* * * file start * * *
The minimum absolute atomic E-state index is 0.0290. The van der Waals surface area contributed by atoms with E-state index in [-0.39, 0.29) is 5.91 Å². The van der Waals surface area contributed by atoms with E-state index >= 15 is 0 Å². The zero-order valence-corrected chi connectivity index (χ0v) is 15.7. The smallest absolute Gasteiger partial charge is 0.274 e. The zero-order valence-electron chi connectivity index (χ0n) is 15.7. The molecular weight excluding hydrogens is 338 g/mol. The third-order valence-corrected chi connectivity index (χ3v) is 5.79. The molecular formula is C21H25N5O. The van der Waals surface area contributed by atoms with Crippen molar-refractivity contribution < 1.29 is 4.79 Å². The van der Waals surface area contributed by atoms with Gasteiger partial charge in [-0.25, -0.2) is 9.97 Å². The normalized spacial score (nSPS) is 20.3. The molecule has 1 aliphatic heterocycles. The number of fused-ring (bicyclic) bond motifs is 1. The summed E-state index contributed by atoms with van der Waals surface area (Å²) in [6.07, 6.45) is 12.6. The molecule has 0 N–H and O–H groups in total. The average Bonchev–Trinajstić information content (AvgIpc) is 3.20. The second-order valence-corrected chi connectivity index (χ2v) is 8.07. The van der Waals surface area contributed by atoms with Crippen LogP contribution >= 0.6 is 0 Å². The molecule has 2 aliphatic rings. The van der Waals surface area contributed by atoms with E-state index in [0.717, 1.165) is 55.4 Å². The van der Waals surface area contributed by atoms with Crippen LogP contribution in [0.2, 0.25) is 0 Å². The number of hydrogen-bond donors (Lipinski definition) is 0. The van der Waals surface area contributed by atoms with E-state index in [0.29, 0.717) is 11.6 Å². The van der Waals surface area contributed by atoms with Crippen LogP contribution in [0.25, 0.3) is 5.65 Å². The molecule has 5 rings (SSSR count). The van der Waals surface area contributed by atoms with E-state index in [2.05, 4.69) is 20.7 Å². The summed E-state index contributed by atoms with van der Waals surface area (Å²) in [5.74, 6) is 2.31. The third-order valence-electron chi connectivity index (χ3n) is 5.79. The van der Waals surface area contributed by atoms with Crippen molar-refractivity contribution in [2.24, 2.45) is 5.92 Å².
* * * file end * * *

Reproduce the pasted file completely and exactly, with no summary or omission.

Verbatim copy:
The minimum absolute atomic E-state index is 0.0290. The van der Waals surface area contributed by atoms with E-state index in [-0.39, 0.29) is 5.91 Å². The van der Waals surface area contributed by atoms with E-state index >= 15 is 0 Å². The zero-order valence-corrected chi connectivity index (χ0v) is 15.7. The smallest absolute Gasteiger partial charge is 0.274 e. The zero-order valence-electron chi connectivity index (χ0n) is 15.7. The molecular weight excluding hydrogens is 338 g/mol. The third-order valence-corrected chi connectivity index (χ3v) is 5.79. The molecular formula is C21H25N5O. The van der Waals surface area contributed by atoms with Crippen molar-refractivity contribution < 1.29 is 4.79 Å². The van der Waals surface area contributed by atoms with Gasteiger partial charge in [-0.25, -0.2) is 9.97 Å². The normalized spacial score (nSPS) is 20.3. The molecule has 1 aliphatic heterocycles. The number of fused-ring (bicyclic) bond motifs is 1. The summed E-state index contributed by atoms with van der Waals surface area (Å²) in [6.07, 6.45) is 12.6. The molecule has 0 N–H and O–H groups in total. The average Bonchev–Trinajstić information content (AvgIpc) is 3.20. The second-order valence-corrected chi connectivity index (χ2v) is 8.07. The van der Waals surface area contributed by atoms with Crippen LogP contribution >= 0.6 is 0 Å². The molecule has 2 aliphatic rings. The van der Waals surface area contributed by atoms with E-state index in [0.717, 1.165) is 55.4 Å². The van der Waals surface area contributed by atoms with Crippen LogP contribution in [0.2, 0.25) is 0 Å². The number of hydrogen-bond donors (Lipinski definition) is 0. The van der Waals surface area contributed by atoms with E-state index in [0.29, 0.717) is 11.6 Å². The van der Waals surface area contributed by atoms with Crippen LogP contribution in [0.25, 0.3) is 5.65 Å². The molecule has 5 rings (SSSR count). The van der Waals surface area contributed by atoms with E-state index in [2.05, 4.69) is 20.7 Å². The summed E-state index contributed by atoms with van der Waals surface area (Å²) in [5.74, 6) is 2.31. The third-order valence-electron chi connectivity index (χ3n) is 5.79. The van der Waals surface area contributed by atoms with Crippen molar-refractivity contribution in [2.24, 2.45) is 5.92 Å².